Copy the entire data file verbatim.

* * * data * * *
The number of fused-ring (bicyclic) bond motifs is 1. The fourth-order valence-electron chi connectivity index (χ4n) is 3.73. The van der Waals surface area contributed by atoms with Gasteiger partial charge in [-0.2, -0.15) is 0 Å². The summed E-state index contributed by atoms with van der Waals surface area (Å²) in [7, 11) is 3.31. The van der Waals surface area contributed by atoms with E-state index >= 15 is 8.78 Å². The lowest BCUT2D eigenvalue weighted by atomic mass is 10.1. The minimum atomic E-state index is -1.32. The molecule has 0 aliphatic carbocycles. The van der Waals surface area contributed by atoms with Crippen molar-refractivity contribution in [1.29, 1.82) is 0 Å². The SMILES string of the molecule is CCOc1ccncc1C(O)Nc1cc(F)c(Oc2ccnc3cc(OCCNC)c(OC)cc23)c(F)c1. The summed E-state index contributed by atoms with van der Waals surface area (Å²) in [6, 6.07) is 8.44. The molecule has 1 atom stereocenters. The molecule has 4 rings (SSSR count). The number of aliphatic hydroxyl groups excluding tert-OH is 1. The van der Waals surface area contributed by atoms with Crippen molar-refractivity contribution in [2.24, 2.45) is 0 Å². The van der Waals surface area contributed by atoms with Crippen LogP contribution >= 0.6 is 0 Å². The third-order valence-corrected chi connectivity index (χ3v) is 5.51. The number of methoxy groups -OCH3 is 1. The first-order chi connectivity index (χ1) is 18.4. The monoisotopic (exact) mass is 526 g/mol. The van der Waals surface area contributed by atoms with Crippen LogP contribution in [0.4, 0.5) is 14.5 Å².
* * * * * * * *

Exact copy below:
The number of fused-ring (bicyclic) bond motifs is 1. The fourth-order valence-electron chi connectivity index (χ4n) is 3.73. The van der Waals surface area contributed by atoms with Gasteiger partial charge in [-0.2, -0.15) is 0 Å². The summed E-state index contributed by atoms with van der Waals surface area (Å²) in [7, 11) is 3.31. The van der Waals surface area contributed by atoms with E-state index >= 15 is 8.78 Å². The lowest BCUT2D eigenvalue weighted by atomic mass is 10.1. The minimum atomic E-state index is -1.32. The molecule has 0 aliphatic carbocycles. The van der Waals surface area contributed by atoms with Crippen molar-refractivity contribution in [1.29, 1.82) is 0 Å². The SMILES string of the molecule is CCOc1ccncc1C(O)Nc1cc(F)c(Oc2ccnc3cc(OCCNC)c(OC)cc23)c(F)c1. The summed E-state index contributed by atoms with van der Waals surface area (Å²) in [6, 6.07) is 8.44. The molecule has 1 atom stereocenters. The molecule has 4 rings (SSSR count). The number of aliphatic hydroxyl groups excluding tert-OH is 1. The van der Waals surface area contributed by atoms with Crippen molar-refractivity contribution in [2.24, 2.45) is 0 Å². The van der Waals surface area contributed by atoms with Crippen LogP contribution >= 0.6 is 0 Å². The third-order valence-corrected chi connectivity index (χ3v) is 5.51. The number of methoxy groups -OCH3 is 1. The first-order chi connectivity index (χ1) is 18.4. The monoisotopic (exact) mass is 526 g/mol. The van der Waals surface area contributed by atoms with Crippen LogP contribution in [0.4, 0.5) is 14.5 Å².